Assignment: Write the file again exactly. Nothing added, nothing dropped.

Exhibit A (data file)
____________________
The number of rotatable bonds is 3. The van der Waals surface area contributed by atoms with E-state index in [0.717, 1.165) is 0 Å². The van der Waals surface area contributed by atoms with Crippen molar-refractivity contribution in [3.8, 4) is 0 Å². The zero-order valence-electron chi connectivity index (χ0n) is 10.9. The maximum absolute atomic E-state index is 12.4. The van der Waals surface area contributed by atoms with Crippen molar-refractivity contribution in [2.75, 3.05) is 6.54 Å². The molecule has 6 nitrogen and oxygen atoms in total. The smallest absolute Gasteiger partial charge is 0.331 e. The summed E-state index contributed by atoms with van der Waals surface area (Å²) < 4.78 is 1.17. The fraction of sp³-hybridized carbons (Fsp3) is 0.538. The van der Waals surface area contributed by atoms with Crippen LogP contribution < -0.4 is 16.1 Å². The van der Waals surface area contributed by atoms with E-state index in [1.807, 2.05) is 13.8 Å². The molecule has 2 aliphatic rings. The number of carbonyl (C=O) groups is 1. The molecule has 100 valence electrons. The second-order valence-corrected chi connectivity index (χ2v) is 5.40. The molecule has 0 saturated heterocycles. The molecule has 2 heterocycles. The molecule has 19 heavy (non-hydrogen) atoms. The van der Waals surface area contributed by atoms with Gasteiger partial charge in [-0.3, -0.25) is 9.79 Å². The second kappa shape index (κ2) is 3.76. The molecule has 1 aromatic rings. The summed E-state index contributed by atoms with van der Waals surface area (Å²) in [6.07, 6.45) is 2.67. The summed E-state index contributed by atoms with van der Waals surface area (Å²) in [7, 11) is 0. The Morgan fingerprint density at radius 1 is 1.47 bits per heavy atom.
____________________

The number of rotatable bonds is 3. The van der Waals surface area contributed by atoms with E-state index in [0.717, 1.165) is 0 Å². The van der Waals surface area contributed by atoms with Crippen molar-refractivity contribution in [3.8, 4) is 0 Å². The zero-order valence-electron chi connectivity index (χ0n) is 10.9. The maximum absolute atomic E-state index is 12.4. The van der Waals surface area contributed by atoms with Crippen molar-refractivity contribution in [2.75, 3.05) is 6.54 Å². The molecule has 6 nitrogen and oxygen atoms in total. The smallest absolute Gasteiger partial charge is 0.331 e. The summed E-state index contributed by atoms with van der Waals surface area (Å²) < 4.78 is 1.17. The fraction of sp³-hybridized carbons (Fsp3) is 0.538. The van der Waals surface area contributed by atoms with Crippen LogP contribution < -0.4 is 16.1 Å². The van der Waals surface area contributed by atoms with E-state index in [1.807, 2.05) is 13.8 Å². The molecule has 2 aliphatic rings. The number of carbonyl (C=O) groups is 1. The molecule has 100 valence electrons. The second-order valence-corrected chi connectivity index (χ2v) is 5.40. The molecule has 0 saturated heterocycles. The molecule has 2 heterocycles. The molecule has 19 heavy (non-hydrogen) atoms. The van der Waals surface area contributed by atoms with Gasteiger partial charge in [-0.3, -0.25) is 9.79 Å². The second kappa shape index (κ2) is 3.76. The molecule has 1 aromatic rings. The summed E-state index contributed by atoms with van der Waals surface area (Å²) in [6.07, 6.45) is 2.67. The summed E-state index contributed by atoms with van der Waals surface area (Å²) in [7, 11) is 0. The Morgan fingerprint density at radius 1 is 1.47 bits per heavy atom.